- 59, by Ruth, New York (AL), 1921 (154 game schedule)
- Ruth's slugging percentage was just .001 less than his record-setting average the previous year.
- 60, by Ruth, New York (AL), 1927 (154 game schedule)
- Ruth hit more home runs in 1927 than any of the other seven American League teams. His closest rival was his teammate Lou Gehrig, who hit 47 homers that year.
- 61, by Roger Maris, New York (AL), 1961 (162 game schedule)
- Pushing Maris that year was teammate Mickey Mantle; slowed by an injury late in the season, Mantle finished with 54. With the season being 8 games longer than in previous years – leading to the suggestion that official record keepers place an "asterisk" next to the record, many observers derided this situation as a major public relations gaffe by major league baseball.
- 70, by Mark McGwire, St. Louis Cardinals (NL), 1998 (162 game schedule)
- After an epic battle between McGwire and Ken Griffey, Jr., who both got into the 50s in 1997, many expected the two to take on Maris in 1998. However, the player that competed for the record with McGwire in 1998 was Sammy Sosa of the Chicago Cubs, who propelled himself into the race with a record-setting 20 home runs that June. He would finish with 66 that season and actually led McGwire for approximately 45 minutes after hitting his 66th, until McGwire hit his own 66th, and four more in his final three games of the season. McGwire broke the old records in 144 games – fewer than even the old 154 game season. That removed season-length as a source of "asterisk" controversy, but McGwire's connection to the steroid scandal introduced a new call for asterisks on this and other records set in this era. On January 11, 2010 McGwire admitted using steroids during the 1998 season. McGwire claimed to use steroids to help heal an ailing body and denied they helped him to hit a baseball.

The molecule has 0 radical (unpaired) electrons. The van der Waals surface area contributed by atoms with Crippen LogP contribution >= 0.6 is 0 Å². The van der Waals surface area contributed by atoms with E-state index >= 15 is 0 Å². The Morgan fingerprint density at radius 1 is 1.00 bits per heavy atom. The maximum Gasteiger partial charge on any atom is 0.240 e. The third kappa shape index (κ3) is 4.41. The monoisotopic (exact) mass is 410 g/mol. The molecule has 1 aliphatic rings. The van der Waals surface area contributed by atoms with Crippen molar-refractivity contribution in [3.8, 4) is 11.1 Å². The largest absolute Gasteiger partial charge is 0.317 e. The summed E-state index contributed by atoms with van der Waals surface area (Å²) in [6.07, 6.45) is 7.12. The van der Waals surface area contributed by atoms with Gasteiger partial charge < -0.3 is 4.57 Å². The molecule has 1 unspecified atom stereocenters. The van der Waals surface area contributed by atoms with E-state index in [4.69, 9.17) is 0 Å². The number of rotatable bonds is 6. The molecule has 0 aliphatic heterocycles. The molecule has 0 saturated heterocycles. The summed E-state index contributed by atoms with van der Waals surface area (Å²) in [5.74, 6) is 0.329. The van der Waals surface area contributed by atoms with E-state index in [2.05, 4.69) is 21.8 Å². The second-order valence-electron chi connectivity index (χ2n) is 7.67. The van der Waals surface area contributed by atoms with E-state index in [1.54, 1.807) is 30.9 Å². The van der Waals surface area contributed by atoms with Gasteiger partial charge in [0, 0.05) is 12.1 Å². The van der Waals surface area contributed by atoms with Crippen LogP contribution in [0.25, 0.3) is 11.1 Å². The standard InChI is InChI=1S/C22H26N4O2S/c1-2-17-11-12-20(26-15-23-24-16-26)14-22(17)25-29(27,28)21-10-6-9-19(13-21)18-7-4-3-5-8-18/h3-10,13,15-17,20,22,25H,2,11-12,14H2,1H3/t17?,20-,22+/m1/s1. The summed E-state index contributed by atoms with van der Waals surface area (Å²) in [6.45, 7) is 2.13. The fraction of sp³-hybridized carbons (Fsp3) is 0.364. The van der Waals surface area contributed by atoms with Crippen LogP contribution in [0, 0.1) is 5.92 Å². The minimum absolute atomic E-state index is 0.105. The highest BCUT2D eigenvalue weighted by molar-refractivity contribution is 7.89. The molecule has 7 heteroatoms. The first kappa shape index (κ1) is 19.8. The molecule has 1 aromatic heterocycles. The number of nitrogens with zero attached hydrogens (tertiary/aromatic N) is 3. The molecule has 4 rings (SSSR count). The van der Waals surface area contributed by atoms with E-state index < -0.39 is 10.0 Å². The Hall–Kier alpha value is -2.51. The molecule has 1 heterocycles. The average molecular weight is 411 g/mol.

- 73, by Barry Bonds, San Francisco Giants (NL), 2001 (162 game schedule)
- In part due to 9/11 terrorist attacks, the then-recently set record of only three years by McGwire, and Bonds' poor relationship with the media and some fans, Bonds' record setting was not as publicized as the previous chases. Bonds was initially chased closely by Sammy Sosa of the Chicago Cubs and Luis Gonzalez of the Arizona Diamondbacks, but Gonzalez faded late and finished with 57, while Sosa finished closer with 64 to become the first player to exceed 60 home runs in three separate seasons. McGwire was not a factor, in his final major league season, with the injuries that had plagued him for much of his career finally taking their toll, although he still hit at a pace that would have put him near 50 if he had played a full season. Bonds' slugging percentage of .863 broke the major league record set by Ruth in 1920. As happened with McGwire's record, Bonds' connection to steroids resulted in his being among the accomplishments questioned in the era.
Home runs per game
Number of home runs in the season divided by number of games in schedule (not games played)
|0.390||Babe Ruth (1)|
|0.383||Babe Ruth (2)|
|0.350||Babe Ruth (3)|
|0.200||Babe Ruth (4)|